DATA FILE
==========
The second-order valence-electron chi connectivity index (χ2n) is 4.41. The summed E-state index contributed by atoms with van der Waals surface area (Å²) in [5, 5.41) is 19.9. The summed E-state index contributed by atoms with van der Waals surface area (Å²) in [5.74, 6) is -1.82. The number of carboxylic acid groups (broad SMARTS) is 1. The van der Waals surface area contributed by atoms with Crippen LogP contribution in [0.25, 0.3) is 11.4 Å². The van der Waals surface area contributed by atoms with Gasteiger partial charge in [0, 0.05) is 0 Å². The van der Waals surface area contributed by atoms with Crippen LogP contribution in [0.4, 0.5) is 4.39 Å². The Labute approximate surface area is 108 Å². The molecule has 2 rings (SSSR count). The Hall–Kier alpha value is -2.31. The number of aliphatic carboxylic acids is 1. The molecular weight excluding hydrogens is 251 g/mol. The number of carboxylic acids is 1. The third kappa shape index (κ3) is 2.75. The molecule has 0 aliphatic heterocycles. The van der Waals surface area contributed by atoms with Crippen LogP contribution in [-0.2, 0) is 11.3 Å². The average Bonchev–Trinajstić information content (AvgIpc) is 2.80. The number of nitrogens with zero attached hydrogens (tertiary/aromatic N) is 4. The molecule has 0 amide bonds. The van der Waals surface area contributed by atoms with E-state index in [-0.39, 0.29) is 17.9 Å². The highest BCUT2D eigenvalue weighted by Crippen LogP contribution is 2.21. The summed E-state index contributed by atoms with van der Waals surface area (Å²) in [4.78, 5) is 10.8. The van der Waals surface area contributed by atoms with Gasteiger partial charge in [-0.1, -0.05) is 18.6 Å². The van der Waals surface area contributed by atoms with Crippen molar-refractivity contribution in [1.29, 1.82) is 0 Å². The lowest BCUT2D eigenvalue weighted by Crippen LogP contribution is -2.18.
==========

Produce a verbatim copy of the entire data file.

The second-order valence-electron chi connectivity index (χ2n) is 4.41. The summed E-state index contributed by atoms with van der Waals surface area (Å²) in [5, 5.41) is 19.9. The summed E-state index contributed by atoms with van der Waals surface area (Å²) in [5.74, 6) is -1.82. The number of carboxylic acid groups (broad SMARTS) is 1. The van der Waals surface area contributed by atoms with Crippen LogP contribution in [0.25, 0.3) is 11.4 Å². The van der Waals surface area contributed by atoms with Gasteiger partial charge in [0, 0.05) is 0 Å². The van der Waals surface area contributed by atoms with Crippen LogP contribution in [0.4, 0.5) is 4.39 Å². The Labute approximate surface area is 108 Å². The molecule has 2 rings (SSSR count). The Hall–Kier alpha value is -2.31. The number of aliphatic carboxylic acids is 1. The molecular weight excluding hydrogens is 251 g/mol. The number of carboxylic acids is 1. The third kappa shape index (κ3) is 2.75. The molecule has 0 aliphatic heterocycles. The van der Waals surface area contributed by atoms with Crippen LogP contribution in [-0.2, 0) is 11.3 Å². The average Bonchev–Trinajstić information content (AvgIpc) is 2.80. The number of nitrogens with zero attached hydrogens (tertiary/aromatic N) is 4. The molecule has 0 amide bonds. The van der Waals surface area contributed by atoms with E-state index in [-0.39, 0.29) is 17.9 Å². The highest BCUT2D eigenvalue weighted by Crippen LogP contribution is 2.21. The summed E-state index contributed by atoms with van der Waals surface area (Å²) in [4.78, 5) is 10.8. The van der Waals surface area contributed by atoms with Gasteiger partial charge in [-0.1, -0.05) is 18.6 Å². The van der Waals surface area contributed by atoms with Crippen molar-refractivity contribution in [1.29, 1.82) is 0 Å². The lowest BCUT2D eigenvalue weighted by Crippen LogP contribution is -2.18.